Storm causes destruction around Sonoma County

Toppled trees, slick roads and thousands of customers left without power Friday marked the second round of a two-part storm that first hit the area on Wednesday.

The storm dropped less than one inch of rain in most areas since Thursday and is expected to sputter out into just showers Saturday.

A huge eucalyptus tree crashed through a Penngrove cabin early Friday, obliterating much of the residence but missing tenant Tom Degerstrom by mere feet.

"I heard the big eucalyptus tree crack. A few seconds later it hit the cabin. It sounded like an explosion," said Degerstrom, a police corporal with the city of Napa.

The tree smashed through the living room and entry area, destroying the roof and ripping down walls as it hit the ground.

To get out, Degerstrom crawled through the thicket of branches and leaves. "I feel blessed because I didn't get hurt," he said.

It was the first of two large eucalyptus trees to fall into homes early Friday.

Just before the Penngrove tree dropped, a eucalyptus fell up against a home on Santa Rosa's Temple Avenue, damaging the roof and knocking the home askew. A resident inside wasn't hurt, said Santa Rosa fire Battalion Chief Mark Basque.

The return of rain and winds was enough to knock out power to 14,000 PG&E customers in Sonoma County.

They lost power Friday morning when a tree fell into a high-power cable west of Fulton, said PG&E's Paul Moreno.

The outage stretched throughout the Russian River region to Bodega Bay and up the coast to Mendocino County. Many were out of power for about three hours.

It was the largest power outage throughout the greater Bay Area.

Meanwhile, other outages around Sonoma County cropped up involving about 450 customers.

Those included about 100 customers in the rural Calistoga Road area northeast of Santa Rosa, according to Moreno, a PG&E spokesman. Power was restored Friday.

About 6,100 customers were without power beginning at 8:50 p.m. in two areas in the city of Sonoma. An additional 245 customers lost power in the Proctor Terrace neighborhood in Santa Rosa at about 6:30 p.m.

The storm swept into the North Bay late Thursday night. Forecasts included periodic showers into Saturday morning with a chance for a few small storms next week.

Rainfall amounts overnight into late Friday fell short of an inch around most of the county.

As of 6 p.m., totals ranged from about a quarter-inch in one area of Santa Rosa to almost one inch in Monte Rio. Rohnert Park had .78 inches, Cloverdale .58, Windsor .45 and Sebastopol had .85, according to local weather watchers reporting to the National Weather Service.

The storm's strength was focused more to the south, where it caused low-level flooding and left standing water on roads, strangling stretches of the morning commute. In Southern California it forced evacuations in areas prone to mudslides following recent fires.

Sonoma County's huge power outage struck just after 9 a.m. It included almost 11,800 customers in the greater Forestville, Guerneville and Monte Rio communities, 1,717 in the Bodega Bay, Salmon Creek area, 634 Fort Ross area customers and 227 in the Annapolis and Sea Ranch communities.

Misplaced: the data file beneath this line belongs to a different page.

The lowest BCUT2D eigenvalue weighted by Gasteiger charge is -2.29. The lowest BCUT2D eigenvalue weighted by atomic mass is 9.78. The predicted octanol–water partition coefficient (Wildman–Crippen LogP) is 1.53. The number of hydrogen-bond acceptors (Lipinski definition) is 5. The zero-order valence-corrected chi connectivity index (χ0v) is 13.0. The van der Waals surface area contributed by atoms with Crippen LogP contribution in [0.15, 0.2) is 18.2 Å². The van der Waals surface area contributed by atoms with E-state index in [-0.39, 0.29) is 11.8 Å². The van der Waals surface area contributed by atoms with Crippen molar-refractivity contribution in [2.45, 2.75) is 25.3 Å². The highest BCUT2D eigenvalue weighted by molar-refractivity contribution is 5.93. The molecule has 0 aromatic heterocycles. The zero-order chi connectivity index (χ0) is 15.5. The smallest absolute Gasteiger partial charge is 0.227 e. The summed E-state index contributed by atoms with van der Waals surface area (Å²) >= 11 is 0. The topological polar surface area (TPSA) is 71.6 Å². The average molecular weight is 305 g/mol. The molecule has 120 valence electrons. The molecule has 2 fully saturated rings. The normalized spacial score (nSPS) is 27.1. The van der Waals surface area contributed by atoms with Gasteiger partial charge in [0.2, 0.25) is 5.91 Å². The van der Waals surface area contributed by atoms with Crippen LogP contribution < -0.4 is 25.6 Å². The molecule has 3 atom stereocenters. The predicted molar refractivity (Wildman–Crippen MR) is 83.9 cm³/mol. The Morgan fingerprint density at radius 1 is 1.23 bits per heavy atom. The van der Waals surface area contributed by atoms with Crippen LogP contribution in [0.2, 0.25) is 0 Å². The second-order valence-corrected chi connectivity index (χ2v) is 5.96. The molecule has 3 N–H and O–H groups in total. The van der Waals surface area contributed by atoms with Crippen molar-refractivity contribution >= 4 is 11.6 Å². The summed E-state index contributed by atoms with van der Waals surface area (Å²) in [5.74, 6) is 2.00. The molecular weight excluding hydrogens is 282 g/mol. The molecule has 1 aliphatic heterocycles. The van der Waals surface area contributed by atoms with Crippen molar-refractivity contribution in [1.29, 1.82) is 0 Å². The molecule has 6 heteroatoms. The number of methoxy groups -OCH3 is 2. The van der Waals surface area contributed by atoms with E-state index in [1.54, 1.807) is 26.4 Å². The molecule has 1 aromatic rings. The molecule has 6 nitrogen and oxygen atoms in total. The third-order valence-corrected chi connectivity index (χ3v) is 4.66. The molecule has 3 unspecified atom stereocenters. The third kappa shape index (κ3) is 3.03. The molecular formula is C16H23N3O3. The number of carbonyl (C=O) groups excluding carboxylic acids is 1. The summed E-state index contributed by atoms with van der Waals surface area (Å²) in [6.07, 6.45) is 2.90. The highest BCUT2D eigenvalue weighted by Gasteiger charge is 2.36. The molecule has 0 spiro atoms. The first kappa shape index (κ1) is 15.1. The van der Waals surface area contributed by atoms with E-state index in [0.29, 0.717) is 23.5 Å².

Within an hour, about 2,600 coastal customers had power again when crews rerouted power lines around the problem, Moreno said.

The outage occurred along a 60,000-volt line connecting power from Fulton to Monte Rio. About eight miles west of Fulton crews found a tree into the line.

The outage was repaired by early afternoon, Moreno said.

In southwest Napa, about 5,700 PG&E customers went dark at about 3:40 a.m. Friday. The outages were fixed by midafternoon, Moreno said.

Fallen trees briefly closed two stretches of Highway 1, the first near Fisk Mill Cove on the northern coast, which was cleared early Friday morning. At Fallon Two Rock Road, a downed tree closed the highway at 6:15 p.m. Both lanes were cleared just after 9 p.m.

At about 6:30 a.m. a large downed tree blocked Bailhache Avenue near Toyon Drive in Healdsburg. Crews had cut up much of the tree and one lane was open by about 8 a.m., said CHP Officer Jon Sloat.

Several minor storm-related car crashes occurred Friday.

Flooded areas included Valley Ford Road at Tomales Road and along a construction zone of northbound Highway 101 near Airport Boulevard.

The Penngrove cabin crushed by the eucalyptus tree was built about 100 years ago.

Degerstrom is renting the place with his wife, Terry, who wasn't home Friday as she was back in Minnesota briefly. She was due to return within days, accompanied by a family of friends who'd planned to stay with the couple for a California vacation.

Where the family would have been sleeping was where the tree crushed the home. "The people downstairs would have been squished flat," said Degerstrom.

The only part of the home not obviously damaged was a small bedroom loft where Degerstrom had been in bed, awake and nervously listening to the sound of the wind.

Degerstrom estimated the tree had been about 80?feet tall. More than half the fallen tree stretched beyond the home, where it also smashed the man's 2012 Toyota Yarris and caused minor damage to neighboring property.

Degerstrom had help Friday from a handful of close friends, including three of his Marine Corps buddies. They carried out furniture, clothing and whatever they could salvage.

The marines had come from Dixon, Vacaville and Napa.

"It is what we do," said Greg Gibson of Napa.

(Staff Writer Kerry Benefield contributed to this story. You can reach Staff Writer Randi Rossmann at 521-5412 or randi.rossmann@prsesdemocrat.com.)